Beyond Thai took over Thai Pavilion II’s digs in August, and is a huge improvement over its predecessor. The restaurant features a menu of Thai, Chinese, Korean and Japanese food that can be made to satisfy any tastes.
The restaurant at 4654 Church St. has kept the same décor as Thai Pavilion II, but has new owners and a new chef. Tables are topped with white tablecloths, fish swim in a tank near the kitchen and a flat-screen TV was tuned to the Travel Channel that was airing shows devoted to food.
My companion and I visited Saturday night and were greeted by a woman who we later learned was one of the two owners. The place was quiet, occupied by just one other pair, though we saw a steady stream of diners come in to pick up takeout orders.
Beyond Thai is BYOB, so we brought a bottle and were given wine glasses along with our menus. We asked for recommendations, and the owner asked if we liked spicy food. When we responded in the affirmative, she suggested the pad kee mao ($7.95) and Thai basil seafood ($11.95). For appetizers she recommended the fried shrimp spring roll ($5.95).
We went with all of her recommendations and ordered a bowl of tom yum soup ($3.95) with her assurances that she would make everything extra spicy for us.
Even though they’re called spring rolls, the dish is actually large shrimp wrapped in egg roll skin and fried, giving them a delicious crisp but not greasy covering. They’re served with one of the best sweet and sour sauces I’ve ever had, a homemade blend that has the texture of honey.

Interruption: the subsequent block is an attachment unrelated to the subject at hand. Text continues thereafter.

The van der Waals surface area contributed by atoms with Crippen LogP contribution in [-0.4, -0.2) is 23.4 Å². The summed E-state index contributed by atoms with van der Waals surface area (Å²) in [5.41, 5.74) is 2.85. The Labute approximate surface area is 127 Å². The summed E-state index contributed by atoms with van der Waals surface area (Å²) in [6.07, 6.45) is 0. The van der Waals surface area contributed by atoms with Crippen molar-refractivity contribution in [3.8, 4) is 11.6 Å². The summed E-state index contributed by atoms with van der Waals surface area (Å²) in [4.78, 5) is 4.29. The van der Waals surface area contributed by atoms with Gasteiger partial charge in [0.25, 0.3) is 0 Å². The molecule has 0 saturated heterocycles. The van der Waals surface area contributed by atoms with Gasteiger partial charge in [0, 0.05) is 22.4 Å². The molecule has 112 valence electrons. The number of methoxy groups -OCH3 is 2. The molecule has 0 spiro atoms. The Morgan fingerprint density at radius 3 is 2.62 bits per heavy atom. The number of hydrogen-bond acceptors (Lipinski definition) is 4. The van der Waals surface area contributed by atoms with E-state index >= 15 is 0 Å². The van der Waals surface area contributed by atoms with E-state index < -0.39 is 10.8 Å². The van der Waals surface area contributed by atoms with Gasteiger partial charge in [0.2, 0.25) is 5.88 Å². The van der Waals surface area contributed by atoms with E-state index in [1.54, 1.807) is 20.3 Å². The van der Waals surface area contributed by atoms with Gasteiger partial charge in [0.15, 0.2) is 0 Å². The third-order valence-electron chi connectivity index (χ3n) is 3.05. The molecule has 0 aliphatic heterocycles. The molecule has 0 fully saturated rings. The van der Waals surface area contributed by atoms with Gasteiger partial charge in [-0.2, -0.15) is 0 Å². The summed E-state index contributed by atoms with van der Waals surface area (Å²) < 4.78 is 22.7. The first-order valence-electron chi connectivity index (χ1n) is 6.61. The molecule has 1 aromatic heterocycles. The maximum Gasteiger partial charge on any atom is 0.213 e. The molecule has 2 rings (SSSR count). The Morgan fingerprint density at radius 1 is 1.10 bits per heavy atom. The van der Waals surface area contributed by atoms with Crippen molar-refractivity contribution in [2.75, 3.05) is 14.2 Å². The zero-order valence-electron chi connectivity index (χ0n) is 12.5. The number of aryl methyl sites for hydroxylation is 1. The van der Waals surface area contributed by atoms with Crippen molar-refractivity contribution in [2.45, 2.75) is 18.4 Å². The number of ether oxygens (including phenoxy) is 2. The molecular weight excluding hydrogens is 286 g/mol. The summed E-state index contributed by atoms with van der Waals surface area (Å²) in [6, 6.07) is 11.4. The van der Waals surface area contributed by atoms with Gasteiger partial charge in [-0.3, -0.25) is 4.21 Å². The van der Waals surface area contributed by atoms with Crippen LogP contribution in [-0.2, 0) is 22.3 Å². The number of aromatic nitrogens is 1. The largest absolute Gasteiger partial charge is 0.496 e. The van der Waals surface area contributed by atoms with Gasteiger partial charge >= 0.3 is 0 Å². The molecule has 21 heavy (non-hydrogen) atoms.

Our soup came out at the same time, along with a second bowl and spoon. It was easily enough to share, with a spicy broth packed with chicken, mushrooms and cilantro. Our entrees came out very fast, so we wound up packing up some of the hearty starter to go.
The Thai basil entrée included plenty of shrimp, big scallops and strips of squid and imitation crab, served with mushrooms and pieces of lightly cooked red bell pepper in spicy gravy. It worked very well over rice, which thickened the texture.
While the Thai basil was quite good, the pad kee mao was better. The restaurant uses fresh rather than dried thick noodles, which are topped with strips of tender beef, sliced mushrooms, zucchini, carrots and bean sprouts. The sauce was very spicy, but was tempered by the noodles.
We had leftovers from both dishes and after getting them packed, we asked if the restaurant had any dessert. The owner said there was just ice cream, but asked what we would like to see on the menu, saying she had already requests for mango sticky rice.
The server-owner also encouraged us to come back next Friday when Beyond Thai will have an acoustic guitar player, a first test to see if it wants to regularly offer live music. I really appreciated the enthusiasm and interest she showed in her customers.
I never like to see a business close but when I visited Thai Pavilion in March I got the impression the restaurant wasn’t really trying. Beyond Thai is, and Skokie’s dining scene is better for it.